Comme des danseuses en tutu sur ta dernière photo en bas à gauche!
Bon week-end Peter!

april said...

What a pity that this wonderful charming building is gone forever.

JM said...

The variety of photos is amazing and I really don't know which set I prefer... Well done, as usual!

Starman said...

It's curious how a lot of cinemas in Paris are closing. There used to be a Gaumont in Italie2 at Place d'Italie which is now gone. The used to brag about having the largest screen in France.

Paris-Insider said...

I love your recap of Paris history; especially the bit about the Hippodrome. Your photos are lovely and informational. Thanks for providing the side-by-side of the Hippodrome and its replacement building. It helps to bring everything into perspective.

Great post!
Paris-Insider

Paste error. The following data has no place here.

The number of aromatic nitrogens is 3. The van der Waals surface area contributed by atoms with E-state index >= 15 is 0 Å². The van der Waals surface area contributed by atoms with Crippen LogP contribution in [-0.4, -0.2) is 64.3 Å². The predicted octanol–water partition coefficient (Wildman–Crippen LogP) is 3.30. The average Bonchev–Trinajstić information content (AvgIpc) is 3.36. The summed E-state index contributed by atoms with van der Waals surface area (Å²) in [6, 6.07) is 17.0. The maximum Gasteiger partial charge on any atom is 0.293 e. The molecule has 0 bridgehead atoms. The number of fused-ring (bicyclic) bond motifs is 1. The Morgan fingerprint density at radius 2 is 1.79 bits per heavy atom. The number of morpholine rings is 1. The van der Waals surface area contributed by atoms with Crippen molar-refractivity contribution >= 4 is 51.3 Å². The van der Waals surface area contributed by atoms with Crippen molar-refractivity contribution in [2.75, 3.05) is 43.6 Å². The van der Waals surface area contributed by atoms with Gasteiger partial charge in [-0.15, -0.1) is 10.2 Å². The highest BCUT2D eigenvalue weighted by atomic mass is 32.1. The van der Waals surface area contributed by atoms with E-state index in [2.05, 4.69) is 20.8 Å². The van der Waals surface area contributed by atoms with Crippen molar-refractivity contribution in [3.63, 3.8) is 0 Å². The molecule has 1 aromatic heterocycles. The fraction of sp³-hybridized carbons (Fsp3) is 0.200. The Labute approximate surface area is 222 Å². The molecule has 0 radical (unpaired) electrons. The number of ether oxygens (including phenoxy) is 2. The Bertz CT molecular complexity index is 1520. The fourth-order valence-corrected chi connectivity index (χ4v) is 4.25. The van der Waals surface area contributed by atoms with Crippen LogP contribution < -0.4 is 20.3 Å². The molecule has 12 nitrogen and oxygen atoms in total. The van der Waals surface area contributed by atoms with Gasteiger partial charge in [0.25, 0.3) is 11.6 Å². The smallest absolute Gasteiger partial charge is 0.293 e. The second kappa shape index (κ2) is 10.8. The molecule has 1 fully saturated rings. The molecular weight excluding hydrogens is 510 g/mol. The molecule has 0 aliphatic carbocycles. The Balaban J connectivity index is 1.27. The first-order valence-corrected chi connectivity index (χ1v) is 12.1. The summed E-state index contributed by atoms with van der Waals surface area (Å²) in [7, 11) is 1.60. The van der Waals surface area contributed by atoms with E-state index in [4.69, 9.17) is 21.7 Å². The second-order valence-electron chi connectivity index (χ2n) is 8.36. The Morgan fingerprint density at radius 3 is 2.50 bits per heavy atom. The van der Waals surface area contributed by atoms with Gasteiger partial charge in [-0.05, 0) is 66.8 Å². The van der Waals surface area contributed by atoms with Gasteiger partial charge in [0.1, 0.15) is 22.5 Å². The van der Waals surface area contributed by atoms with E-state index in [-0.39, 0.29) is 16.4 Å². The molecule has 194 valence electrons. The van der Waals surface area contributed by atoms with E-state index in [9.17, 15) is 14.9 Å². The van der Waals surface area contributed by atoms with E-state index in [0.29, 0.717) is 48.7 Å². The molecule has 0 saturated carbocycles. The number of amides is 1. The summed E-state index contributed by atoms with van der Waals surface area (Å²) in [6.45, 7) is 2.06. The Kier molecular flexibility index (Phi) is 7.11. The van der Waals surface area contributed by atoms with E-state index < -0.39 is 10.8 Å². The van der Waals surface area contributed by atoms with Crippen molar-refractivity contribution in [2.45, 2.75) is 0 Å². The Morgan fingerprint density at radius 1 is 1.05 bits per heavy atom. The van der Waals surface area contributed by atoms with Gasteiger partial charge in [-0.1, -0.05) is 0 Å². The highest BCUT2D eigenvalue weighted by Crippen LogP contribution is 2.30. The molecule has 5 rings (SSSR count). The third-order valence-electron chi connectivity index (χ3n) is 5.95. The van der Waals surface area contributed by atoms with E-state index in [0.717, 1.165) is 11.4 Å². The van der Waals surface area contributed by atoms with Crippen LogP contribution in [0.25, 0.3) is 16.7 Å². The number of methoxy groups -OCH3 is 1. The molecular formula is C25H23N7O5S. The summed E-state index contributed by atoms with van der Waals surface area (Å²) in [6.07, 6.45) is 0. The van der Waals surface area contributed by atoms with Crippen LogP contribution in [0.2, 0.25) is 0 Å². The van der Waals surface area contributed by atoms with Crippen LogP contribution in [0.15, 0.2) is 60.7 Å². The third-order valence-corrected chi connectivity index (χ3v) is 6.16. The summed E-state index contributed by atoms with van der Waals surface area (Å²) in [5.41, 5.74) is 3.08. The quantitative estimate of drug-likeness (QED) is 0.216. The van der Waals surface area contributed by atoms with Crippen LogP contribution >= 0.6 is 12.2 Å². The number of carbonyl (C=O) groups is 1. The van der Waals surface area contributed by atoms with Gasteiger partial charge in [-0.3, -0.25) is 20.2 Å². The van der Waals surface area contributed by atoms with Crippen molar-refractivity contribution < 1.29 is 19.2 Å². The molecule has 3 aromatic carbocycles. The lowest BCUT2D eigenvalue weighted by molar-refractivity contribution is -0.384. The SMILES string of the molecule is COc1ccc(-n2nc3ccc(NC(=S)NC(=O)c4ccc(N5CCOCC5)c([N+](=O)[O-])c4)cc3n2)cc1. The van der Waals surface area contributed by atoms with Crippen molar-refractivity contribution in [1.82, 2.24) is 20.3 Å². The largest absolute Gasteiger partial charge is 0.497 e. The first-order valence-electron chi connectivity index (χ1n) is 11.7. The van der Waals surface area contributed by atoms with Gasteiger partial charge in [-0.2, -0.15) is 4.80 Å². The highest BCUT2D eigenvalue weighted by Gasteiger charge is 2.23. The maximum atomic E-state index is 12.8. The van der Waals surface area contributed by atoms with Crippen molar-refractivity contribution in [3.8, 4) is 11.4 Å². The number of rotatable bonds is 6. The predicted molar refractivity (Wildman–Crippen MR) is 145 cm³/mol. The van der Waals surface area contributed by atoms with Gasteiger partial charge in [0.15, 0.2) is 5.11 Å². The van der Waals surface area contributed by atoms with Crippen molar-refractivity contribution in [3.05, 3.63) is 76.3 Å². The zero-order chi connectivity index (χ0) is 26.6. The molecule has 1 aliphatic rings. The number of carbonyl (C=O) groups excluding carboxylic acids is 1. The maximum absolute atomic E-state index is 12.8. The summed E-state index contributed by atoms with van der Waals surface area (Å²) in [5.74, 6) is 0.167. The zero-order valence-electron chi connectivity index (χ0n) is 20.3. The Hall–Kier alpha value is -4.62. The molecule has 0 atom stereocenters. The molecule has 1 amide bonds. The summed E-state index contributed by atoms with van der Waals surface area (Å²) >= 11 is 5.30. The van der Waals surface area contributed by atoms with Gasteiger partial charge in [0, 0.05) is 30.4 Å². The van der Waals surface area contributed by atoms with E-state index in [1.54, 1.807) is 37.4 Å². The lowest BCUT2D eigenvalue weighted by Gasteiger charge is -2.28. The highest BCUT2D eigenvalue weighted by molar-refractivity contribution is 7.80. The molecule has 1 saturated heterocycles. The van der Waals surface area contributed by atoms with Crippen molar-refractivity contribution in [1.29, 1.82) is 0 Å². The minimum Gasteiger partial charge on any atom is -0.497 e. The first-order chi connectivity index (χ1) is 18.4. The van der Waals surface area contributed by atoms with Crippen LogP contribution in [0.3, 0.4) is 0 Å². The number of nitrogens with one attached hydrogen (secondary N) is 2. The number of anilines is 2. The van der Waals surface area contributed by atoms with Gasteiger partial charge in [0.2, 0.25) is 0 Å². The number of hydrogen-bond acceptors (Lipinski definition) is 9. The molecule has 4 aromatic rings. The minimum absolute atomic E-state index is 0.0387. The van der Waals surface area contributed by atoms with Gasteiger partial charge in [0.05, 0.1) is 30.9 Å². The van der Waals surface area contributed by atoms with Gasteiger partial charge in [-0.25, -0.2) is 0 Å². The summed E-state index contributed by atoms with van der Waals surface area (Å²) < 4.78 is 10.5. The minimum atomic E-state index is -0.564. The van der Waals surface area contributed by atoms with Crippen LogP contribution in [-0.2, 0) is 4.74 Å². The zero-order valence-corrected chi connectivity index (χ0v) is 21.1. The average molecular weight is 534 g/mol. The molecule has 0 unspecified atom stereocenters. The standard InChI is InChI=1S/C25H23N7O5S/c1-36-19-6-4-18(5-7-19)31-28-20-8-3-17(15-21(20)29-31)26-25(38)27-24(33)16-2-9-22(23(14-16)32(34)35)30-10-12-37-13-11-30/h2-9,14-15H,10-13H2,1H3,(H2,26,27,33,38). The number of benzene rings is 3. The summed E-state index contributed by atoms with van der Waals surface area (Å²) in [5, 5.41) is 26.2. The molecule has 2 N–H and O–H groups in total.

lyliane said...

Bel historique pour ce lieu de la naissance de Michel (rue Jacquemond)je vais lui faire lire ton post, car il ne connait rien de sa ville ce "faux parisien"!
Avec le printemps qui revient, j'espère faire un petit tour historique à Paris en ta compagnie prochainement.Bonne fin de semaine.

Peter said...

Karen:
Yes, a sure and nice sign!

César & Léia:
Of course, I agree. Maybe if the decision was taken today, the place would have been saved. Could have been a wonderful concert hall? (Still wondering how and when I can "find" you again. Your blog is desperately empty.)

Krystyna:
How nice of you!! I have listened to your son! What a talent, what a wonderful "Polish music"! Very touched by your gesture!

Peter said...

Mo:
Better use a bike, métro, walk... ! :-)

Carole:
Il faut du temps pour découvrir sa ville! Moi, j'en ai maintenant! :-)

hpy:
Merci! On va voir si Olivier apprécie!

Peter said...

Olivier:
Tu arrives juste un peu trop tard! :-)

Claude:
Nous sommes nombreux je crois!

Adam:
It's right, you don't really think about this as a really beautiful place, but anyhow...! :-)

Peter said...

Catherine:
Donc, tu n'as pas fréquenté la brasserie du même nom? :-)

Alice:
C'est vrai que les 4x4 n'ont pas beaucoup à faire à Paris. La mode s'estopme je crois. :-)

Nathalie:
J'aimeriai bien rencontrer le printemps dans ton coin! C'est quand' même quelque chose de spéciale! :-)